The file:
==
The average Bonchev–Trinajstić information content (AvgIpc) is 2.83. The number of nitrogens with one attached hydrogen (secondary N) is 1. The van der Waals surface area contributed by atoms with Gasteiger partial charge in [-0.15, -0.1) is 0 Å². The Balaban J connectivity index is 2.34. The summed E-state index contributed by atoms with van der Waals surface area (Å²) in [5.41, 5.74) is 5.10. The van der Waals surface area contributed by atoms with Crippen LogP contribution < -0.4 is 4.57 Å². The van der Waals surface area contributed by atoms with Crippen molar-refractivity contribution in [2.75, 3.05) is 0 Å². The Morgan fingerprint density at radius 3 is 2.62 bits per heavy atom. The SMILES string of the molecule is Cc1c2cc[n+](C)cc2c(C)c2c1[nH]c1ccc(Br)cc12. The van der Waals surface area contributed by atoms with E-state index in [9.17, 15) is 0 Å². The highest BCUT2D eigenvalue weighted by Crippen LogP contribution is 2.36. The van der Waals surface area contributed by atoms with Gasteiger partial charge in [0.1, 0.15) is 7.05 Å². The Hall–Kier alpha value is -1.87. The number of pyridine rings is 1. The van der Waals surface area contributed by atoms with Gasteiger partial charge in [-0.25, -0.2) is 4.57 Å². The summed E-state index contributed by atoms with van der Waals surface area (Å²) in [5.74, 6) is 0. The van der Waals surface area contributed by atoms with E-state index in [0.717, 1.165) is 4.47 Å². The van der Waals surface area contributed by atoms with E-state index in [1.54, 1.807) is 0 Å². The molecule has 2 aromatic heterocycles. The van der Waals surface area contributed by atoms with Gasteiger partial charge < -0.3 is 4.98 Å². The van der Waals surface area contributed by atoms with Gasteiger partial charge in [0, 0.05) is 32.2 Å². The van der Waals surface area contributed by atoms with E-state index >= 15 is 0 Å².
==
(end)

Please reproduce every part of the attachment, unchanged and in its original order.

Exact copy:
The average Bonchev–Trinajstić information content (AvgIpc) is 2.83. The number of nitrogens with one attached hydrogen (secondary N) is 1. The van der Waals surface area contributed by atoms with Gasteiger partial charge in [-0.15, -0.1) is 0 Å². The Balaban J connectivity index is 2.34. The summed E-state index contributed by atoms with van der Waals surface area (Å²) in [5.41, 5.74) is 5.10. The van der Waals surface area contributed by atoms with Crippen LogP contribution < -0.4 is 4.57 Å². The van der Waals surface area contributed by atoms with Crippen molar-refractivity contribution in [2.75, 3.05) is 0 Å². The Morgan fingerprint density at radius 3 is 2.62 bits per heavy atom. The SMILES string of the molecule is Cc1c2cc[n+](C)cc2c(C)c2c1[nH]c1ccc(Br)cc12. The van der Waals surface area contributed by atoms with E-state index in [9.17, 15) is 0 Å². The highest BCUT2D eigenvalue weighted by Crippen LogP contribution is 2.36. The van der Waals surface area contributed by atoms with Gasteiger partial charge in [0.1, 0.15) is 7.05 Å². The Hall–Kier alpha value is -1.87. The number of pyridine rings is 1. The van der Waals surface area contributed by atoms with Gasteiger partial charge in [-0.25, -0.2) is 4.57 Å². The summed E-state index contributed by atoms with van der Waals surface area (Å²) in [5.74, 6) is 0. The van der Waals surface area contributed by atoms with E-state index in [0.717, 1.165) is 4.47 Å². The van der Waals surface area contributed by atoms with E-state index in [1.54, 1.807) is 0 Å². The molecule has 2 aromatic heterocycles. The van der Waals surface area contributed by atoms with Gasteiger partial charge < -0.3 is 4.98 Å². The van der Waals surface area contributed by atoms with Gasteiger partial charge in [0, 0.05) is 32.2 Å². The van der Waals surface area contributed by atoms with E-state index >= 15 is 0 Å².